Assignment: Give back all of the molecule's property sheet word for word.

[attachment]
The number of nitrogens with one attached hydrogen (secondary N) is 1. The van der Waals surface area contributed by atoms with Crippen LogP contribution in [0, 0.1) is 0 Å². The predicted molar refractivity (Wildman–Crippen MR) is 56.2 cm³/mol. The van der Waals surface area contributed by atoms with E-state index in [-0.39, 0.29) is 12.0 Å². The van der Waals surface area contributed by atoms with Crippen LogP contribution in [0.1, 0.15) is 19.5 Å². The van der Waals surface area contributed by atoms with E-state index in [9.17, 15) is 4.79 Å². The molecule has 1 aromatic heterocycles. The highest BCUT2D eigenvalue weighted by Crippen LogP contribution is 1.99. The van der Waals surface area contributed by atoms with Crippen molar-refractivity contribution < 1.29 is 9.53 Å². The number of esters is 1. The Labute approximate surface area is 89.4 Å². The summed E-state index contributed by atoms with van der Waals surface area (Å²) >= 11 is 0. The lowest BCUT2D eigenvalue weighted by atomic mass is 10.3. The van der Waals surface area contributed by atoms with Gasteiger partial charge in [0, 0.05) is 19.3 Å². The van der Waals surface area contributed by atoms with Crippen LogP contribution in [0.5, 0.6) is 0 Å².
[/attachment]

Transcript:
The number of nitrogens with one attached hydrogen (secondary N) is 1. The van der Waals surface area contributed by atoms with Crippen LogP contribution in [0, 0.1) is 0 Å². The predicted molar refractivity (Wildman–Crippen MR) is 56.2 cm³/mol. The van der Waals surface area contributed by atoms with E-state index in [-0.39, 0.29) is 12.0 Å². The van der Waals surface area contributed by atoms with Crippen LogP contribution in [0.1, 0.15) is 19.5 Å². The van der Waals surface area contributed by atoms with E-state index in [9.17, 15) is 4.79 Å². The molecule has 1 aromatic heterocycles. The highest BCUT2D eigenvalue weighted by Crippen LogP contribution is 1.99. The van der Waals surface area contributed by atoms with Crippen molar-refractivity contribution < 1.29 is 9.53 Å². The number of esters is 1. The Labute approximate surface area is 89.4 Å². The summed E-state index contributed by atoms with van der Waals surface area (Å²) >= 11 is 0. The lowest BCUT2D eigenvalue weighted by atomic mass is 10.3. The van der Waals surface area contributed by atoms with Gasteiger partial charge in [0, 0.05) is 19.3 Å². The van der Waals surface area contributed by atoms with Crippen LogP contribution in [0.5, 0.6) is 0 Å².